DAVE MATTHEWS BAND, UGLY AMERICANS 3/17, ARAGON The Dave Matthews Band may lack some of the most egregious traits of the ever-swelling H.O.R.D.E. posse, but even a perfunctory listen to their second album, the breakout Under the Table and Dreaming (RCA), is enough to prove that they too subscribe to the "partying will help" mentality. While the band is multiracial, its supposedly consciousness-raising music (sappy dance-in-the-fields folk rock just begging for a Natalie Merchant duet) is consumed almost exclusively by white people who think passing a joint around on the weekend contributes majorly to world peace. On their eponymous debut Ugly Americans abandon subtlety in favor of some flat-out blues-rock bar-band shit. If a song like "Electro(electromagneticlovethangexperience)" doesn't make you break out in a cold sweat, well, you'll probably find this show, which Big Head Todd & the Monsters headline, an appealing alternative to a sloppy night of quaffing green beer. MELTING HOPEFULS 3/17, EMPTY BOTTLE One of the worst by-products of alternative rock's emphasis on personal expression is bad poetry, and this New Jersey combo has it in abundance. With incessantly cloying earnestness singer Renee LoBue reveals journal entries best kept hidden, singing about a boyfriend jacking off ("But he didn't feel like coming / He was coming on his own just fine" from "Pulling an Allnighter on Myself") and delivering cringe-inducing carpe diem invocations ("If I had a choice to stay at home and be clean or be out the door / I'd be out / Scummy, but me" from "Coming," whose title bears no relation to the subject of the previous citation). Between her quavery warble and the band's de rigueur acousto-electric guitar Melting Hopefuls sound like the old Throwing Muses repackaged for a new generation just coming to terms with skin blemishes. TRENCHMOUTH 3/18, LOUNGE AX Bill Wyman's comments regarding Trenchmouth in his "'Signing Frenzy' Alternative-Rock Tipsheet" a few weeks back warrant a bit of revision. First, Trenchmouth play "Rage Against the Machine-ish industrial funk" only if you reduce the entire spectrum of loud, guitar-heavy, fiercely rhythmic music into one huge ghetto--a foolish distinction, I'd say. Second, saying they need more substantial "riffs, hooks, songs to be taken seriously on a national level" is like saying a guy fishing in his backyard pond for minnows needs to head for the ocean if he's going to catch a marlin. Although they accepted money from Time-Warner for their most recent effort, Trenchmouth vs. the Light of the Sun (East-West), they seem genuinely happy to dwell on the fringe; being taken seriously by rock critics who like Morrissey and Suede isn't on their agenda. Finally their new album sounds not like the lunkhead metal-rap swill of Rage Against the Machine, but most like a tired retread of long-dead D.C. margin walkers Nation of Ulysses. They're obviously trying to capture the elusive skewed quality that makes Dog-Faced Hermans and the Ex such remarkable bands--stuttered rhythms pitted against slashing riffs and strange melodies. That said, it doesn't work. Edsel and Candy Machine open. DES'REE 3/21, PARK WEST Amid the current flurry of female soul singers Britain's Des'ree stands out easily. Neither new-jack soulstress nor gloppy bedroom slow jamster, she exploits her silky, graceful vocals to limn a wide variety of catchy tunes; her most recent album I Ain't Movin' (550 Music/Epic) includes the slinky groove of the hit "You Gotta Be," the fatback funk of "Strong Enough," and more flowery, fluttering confections like "Feel So High." Maintaining a firm grip on her material, all of which she has a hand in penning, Des'ree settles comfortably in the middle rather than belting brassy or whispering seductive. A fine example of the song and how to sing it. DRAG 3/23, CROBAR These locals are stuck in a late-80s Wax Trax rut. On Pilfer (Flipside) they spit out a tediously predictable assemblage of nth generation Al Jourgensen tricks--disaffected pseudolimey vocals, brittle, truncated faux-metal guitar riffs, and drum machines. Total hell. SICK OF IT ALL, ORANGE 9mm, KORN 3/23, METRO One of the last vestiges of 80s NYC hardcore, Sick of It All have not only managed to remain intact since their 1985 formation, they've jumped on the major label bandwagon with their new album, Scratch the Surface (East-West). The alternative revolution has split metal and hardcore into myriad specialized factions, but this quartet still plays like it did back in the days: fast and hard. Lou Koller's gruff vocal splat elbows for space amid unrelenting thrash tempos; a claustrophobic sonic density leaves no room for something as superfluous as a guitar solo. This evening's opening acts represent two new approaches. Although New York's Orange 9mm also identify themselves with hardcore, their new Driver Not Included (East-West) finds them leavening blammo aggression with plenty of Helmet-style stop-start heaving. Though hardly ground breaking, the band's occasional noodling with spatial dynamics adds a jolt of tension-and-release seething to their ferocity. I can't find anything nice to say about the third act on the bill, so I guess I'll have to write something mean. Korn, who hail from Huntington Beach, California, deliver a sludgy brew of funked-up prog-metal made even more sublimely torturous by the melodramatic vocal excesses of Jonathan Davis. On their eponymous debut they also tool with extreme swings in dynamics, but when the music gets quiet it just sounds like they're taking a cigarette break. The album seems to be making some statement about child molestation: on the cover a man's shadow falls ominously over a nervous-looking girl, and the song "Daddy" contains lots of overwrought sniveling, but its oblique lyrics fail to get their message, if there is one, across. If you're going, go late.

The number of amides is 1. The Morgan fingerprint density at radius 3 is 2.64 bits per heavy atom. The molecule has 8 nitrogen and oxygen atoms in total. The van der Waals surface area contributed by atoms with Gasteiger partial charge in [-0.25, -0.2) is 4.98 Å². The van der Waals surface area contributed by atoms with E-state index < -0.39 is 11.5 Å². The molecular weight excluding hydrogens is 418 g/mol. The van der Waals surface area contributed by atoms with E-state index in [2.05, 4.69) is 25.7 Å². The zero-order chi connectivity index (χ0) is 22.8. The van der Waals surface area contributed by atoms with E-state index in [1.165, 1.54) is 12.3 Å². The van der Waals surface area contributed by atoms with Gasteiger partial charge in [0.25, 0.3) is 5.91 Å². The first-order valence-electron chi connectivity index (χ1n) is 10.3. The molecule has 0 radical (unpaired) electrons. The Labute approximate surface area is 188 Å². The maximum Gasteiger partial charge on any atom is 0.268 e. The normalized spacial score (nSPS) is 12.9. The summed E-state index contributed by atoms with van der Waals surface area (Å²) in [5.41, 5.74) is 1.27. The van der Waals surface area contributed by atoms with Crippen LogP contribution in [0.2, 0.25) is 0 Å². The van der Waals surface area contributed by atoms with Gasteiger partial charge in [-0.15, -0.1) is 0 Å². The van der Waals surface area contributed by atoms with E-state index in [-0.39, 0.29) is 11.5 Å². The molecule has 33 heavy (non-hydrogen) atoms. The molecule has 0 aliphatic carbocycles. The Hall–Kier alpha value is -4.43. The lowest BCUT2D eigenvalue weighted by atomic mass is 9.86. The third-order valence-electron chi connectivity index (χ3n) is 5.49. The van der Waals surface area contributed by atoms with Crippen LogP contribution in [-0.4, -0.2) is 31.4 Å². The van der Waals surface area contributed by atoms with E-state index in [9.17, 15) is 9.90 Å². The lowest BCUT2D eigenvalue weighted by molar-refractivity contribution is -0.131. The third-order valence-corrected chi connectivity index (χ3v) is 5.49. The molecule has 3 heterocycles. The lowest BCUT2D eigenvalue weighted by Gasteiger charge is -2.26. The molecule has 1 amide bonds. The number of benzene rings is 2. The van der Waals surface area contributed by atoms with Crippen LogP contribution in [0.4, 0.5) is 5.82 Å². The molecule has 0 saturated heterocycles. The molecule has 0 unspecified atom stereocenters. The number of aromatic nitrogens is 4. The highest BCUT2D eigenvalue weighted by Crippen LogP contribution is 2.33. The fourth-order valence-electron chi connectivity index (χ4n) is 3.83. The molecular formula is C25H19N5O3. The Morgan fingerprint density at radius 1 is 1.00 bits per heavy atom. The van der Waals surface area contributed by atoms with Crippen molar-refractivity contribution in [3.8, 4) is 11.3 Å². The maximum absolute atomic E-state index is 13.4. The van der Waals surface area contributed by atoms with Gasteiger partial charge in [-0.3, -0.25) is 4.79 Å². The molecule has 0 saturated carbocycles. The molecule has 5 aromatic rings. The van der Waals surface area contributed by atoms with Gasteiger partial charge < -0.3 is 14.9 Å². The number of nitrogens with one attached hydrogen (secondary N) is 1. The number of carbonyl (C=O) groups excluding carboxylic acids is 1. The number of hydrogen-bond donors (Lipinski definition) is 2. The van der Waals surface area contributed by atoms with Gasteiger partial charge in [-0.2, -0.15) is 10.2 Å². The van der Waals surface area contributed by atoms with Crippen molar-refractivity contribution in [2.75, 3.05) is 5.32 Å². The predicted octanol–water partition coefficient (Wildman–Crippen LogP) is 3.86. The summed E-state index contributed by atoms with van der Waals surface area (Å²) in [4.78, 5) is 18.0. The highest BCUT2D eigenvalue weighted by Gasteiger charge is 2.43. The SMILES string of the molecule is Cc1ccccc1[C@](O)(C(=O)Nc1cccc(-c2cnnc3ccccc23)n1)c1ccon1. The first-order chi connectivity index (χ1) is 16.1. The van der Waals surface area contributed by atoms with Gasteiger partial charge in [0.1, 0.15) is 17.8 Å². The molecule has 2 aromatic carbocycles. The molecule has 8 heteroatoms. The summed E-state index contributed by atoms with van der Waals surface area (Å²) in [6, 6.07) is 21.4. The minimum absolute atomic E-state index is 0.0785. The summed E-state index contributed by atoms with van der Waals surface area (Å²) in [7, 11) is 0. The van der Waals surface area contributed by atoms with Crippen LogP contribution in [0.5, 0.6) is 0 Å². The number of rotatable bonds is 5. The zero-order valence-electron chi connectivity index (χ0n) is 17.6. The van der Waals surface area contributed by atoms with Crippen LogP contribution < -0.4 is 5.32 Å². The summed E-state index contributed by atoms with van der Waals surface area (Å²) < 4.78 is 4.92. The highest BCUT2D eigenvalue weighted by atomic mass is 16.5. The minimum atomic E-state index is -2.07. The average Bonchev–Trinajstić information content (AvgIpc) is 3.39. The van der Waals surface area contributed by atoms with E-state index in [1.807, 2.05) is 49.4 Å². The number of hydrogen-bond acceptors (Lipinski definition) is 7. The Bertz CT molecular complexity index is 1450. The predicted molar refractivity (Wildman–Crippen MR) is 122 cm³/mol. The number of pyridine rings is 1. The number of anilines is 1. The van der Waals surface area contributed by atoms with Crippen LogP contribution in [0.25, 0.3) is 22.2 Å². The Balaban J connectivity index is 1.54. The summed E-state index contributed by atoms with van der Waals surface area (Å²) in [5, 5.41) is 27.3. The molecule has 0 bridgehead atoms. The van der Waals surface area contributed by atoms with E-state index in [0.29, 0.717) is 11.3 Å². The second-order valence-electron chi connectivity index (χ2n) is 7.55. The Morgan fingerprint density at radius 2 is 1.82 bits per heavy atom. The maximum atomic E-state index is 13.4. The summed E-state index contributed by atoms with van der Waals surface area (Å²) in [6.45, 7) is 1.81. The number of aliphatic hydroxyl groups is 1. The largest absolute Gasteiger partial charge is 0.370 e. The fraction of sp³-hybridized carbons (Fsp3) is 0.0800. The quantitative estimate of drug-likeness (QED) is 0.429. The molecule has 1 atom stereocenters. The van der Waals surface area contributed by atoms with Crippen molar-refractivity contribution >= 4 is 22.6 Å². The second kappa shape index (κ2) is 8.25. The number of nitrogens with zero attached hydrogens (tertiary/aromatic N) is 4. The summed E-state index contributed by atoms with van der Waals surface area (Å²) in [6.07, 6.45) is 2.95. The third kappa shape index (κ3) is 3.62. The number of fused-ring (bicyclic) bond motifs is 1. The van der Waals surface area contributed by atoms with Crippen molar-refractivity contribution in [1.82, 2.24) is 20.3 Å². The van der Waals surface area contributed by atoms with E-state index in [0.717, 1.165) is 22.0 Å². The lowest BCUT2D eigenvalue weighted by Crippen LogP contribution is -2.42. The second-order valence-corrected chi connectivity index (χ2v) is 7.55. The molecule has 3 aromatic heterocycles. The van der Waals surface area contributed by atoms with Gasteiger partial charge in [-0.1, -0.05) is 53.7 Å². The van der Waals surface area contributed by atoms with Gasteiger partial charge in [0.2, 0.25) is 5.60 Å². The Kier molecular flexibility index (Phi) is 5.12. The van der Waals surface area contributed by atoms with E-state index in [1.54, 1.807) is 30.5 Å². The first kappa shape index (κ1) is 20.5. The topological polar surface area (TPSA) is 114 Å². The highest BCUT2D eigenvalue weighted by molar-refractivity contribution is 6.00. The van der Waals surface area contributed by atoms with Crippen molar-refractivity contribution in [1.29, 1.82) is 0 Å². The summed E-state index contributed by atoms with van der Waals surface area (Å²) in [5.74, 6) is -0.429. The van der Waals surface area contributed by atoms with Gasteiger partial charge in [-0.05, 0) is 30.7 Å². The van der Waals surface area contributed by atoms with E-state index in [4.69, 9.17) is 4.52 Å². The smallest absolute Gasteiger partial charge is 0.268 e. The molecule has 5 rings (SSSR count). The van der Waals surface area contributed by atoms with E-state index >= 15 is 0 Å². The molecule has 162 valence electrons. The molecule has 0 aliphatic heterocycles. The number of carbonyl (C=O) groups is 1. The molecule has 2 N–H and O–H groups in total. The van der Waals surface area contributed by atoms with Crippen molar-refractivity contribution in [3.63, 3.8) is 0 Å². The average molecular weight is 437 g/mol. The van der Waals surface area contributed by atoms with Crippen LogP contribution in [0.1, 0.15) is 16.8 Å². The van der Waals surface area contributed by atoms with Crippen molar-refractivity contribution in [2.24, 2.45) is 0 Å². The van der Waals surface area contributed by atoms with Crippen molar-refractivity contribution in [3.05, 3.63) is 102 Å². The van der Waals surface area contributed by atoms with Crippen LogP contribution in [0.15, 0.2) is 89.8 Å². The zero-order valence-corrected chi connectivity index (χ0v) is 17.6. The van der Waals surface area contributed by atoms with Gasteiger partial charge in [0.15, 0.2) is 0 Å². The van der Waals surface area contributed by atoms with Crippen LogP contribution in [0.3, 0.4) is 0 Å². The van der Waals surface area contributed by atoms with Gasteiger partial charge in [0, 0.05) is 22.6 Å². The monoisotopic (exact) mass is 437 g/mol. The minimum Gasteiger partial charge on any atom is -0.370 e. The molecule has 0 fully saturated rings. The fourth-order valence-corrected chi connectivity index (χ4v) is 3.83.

Art accompanying story in printed newspaper (not available in this archive): Photo/Dorothy Low.